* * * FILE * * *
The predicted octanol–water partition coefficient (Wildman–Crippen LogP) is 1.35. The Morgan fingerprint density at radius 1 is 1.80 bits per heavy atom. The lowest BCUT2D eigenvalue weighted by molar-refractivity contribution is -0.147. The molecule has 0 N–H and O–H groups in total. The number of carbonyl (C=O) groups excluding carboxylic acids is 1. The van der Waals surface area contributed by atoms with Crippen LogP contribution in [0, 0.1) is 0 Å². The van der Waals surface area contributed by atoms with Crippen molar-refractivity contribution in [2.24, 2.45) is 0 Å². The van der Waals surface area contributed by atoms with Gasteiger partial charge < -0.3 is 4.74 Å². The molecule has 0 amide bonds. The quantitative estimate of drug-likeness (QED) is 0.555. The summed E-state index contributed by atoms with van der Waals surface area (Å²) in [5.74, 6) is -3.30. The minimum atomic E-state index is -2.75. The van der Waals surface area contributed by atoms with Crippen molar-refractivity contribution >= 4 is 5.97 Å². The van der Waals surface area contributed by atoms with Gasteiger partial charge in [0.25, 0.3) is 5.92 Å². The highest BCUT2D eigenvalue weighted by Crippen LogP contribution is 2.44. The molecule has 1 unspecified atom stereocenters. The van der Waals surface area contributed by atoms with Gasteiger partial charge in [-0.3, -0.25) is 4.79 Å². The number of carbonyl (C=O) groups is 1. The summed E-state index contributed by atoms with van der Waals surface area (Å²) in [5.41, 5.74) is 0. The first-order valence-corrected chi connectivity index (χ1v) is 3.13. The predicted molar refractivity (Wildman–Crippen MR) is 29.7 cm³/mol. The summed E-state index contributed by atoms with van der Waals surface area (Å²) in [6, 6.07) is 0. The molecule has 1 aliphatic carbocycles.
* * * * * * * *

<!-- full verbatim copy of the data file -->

The predicted octanol–water partition coefficient (Wildman–Crippen LogP) is 1.35. The Morgan fingerprint density at radius 1 is 1.80 bits per heavy atom. The lowest BCUT2D eigenvalue weighted by molar-refractivity contribution is -0.147. The molecule has 0 N–H and O–H groups in total. The number of carbonyl (C=O) groups excluding carboxylic acids is 1. The van der Waals surface area contributed by atoms with Crippen LogP contribution in [0, 0.1) is 0 Å². The van der Waals surface area contributed by atoms with Crippen molar-refractivity contribution in [2.24, 2.45) is 0 Å². The van der Waals surface area contributed by atoms with Gasteiger partial charge < -0.3 is 4.74 Å². The molecule has 0 amide bonds. The quantitative estimate of drug-likeness (QED) is 0.555. The summed E-state index contributed by atoms with van der Waals surface area (Å²) in [5.74, 6) is -3.30. The minimum atomic E-state index is -2.75. The van der Waals surface area contributed by atoms with Crippen molar-refractivity contribution >= 4 is 5.97 Å². The van der Waals surface area contributed by atoms with Gasteiger partial charge in [0.25, 0.3) is 5.92 Å². The highest BCUT2D eigenvalue weighted by Crippen LogP contribution is 2.44. The molecule has 1 unspecified atom stereocenters. The van der Waals surface area contributed by atoms with Gasteiger partial charge in [-0.3, -0.25) is 4.79 Å². The number of carbonyl (C=O) groups is 1. The summed E-state index contributed by atoms with van der Waals surface area (Å²) in [5.41, 5.74) is 0. The first-order valence-corrected chi connectivity index (χ1v) is 3.13. The predicted molar refractivity (Wildman–Crippen MR) is 29.7 cm³/mol. The summed E-state index contributed by atoms with van der Waals surface area (Å²) in [6, 6.07) is 0. The molecule has 1 aliphatic carbocycles.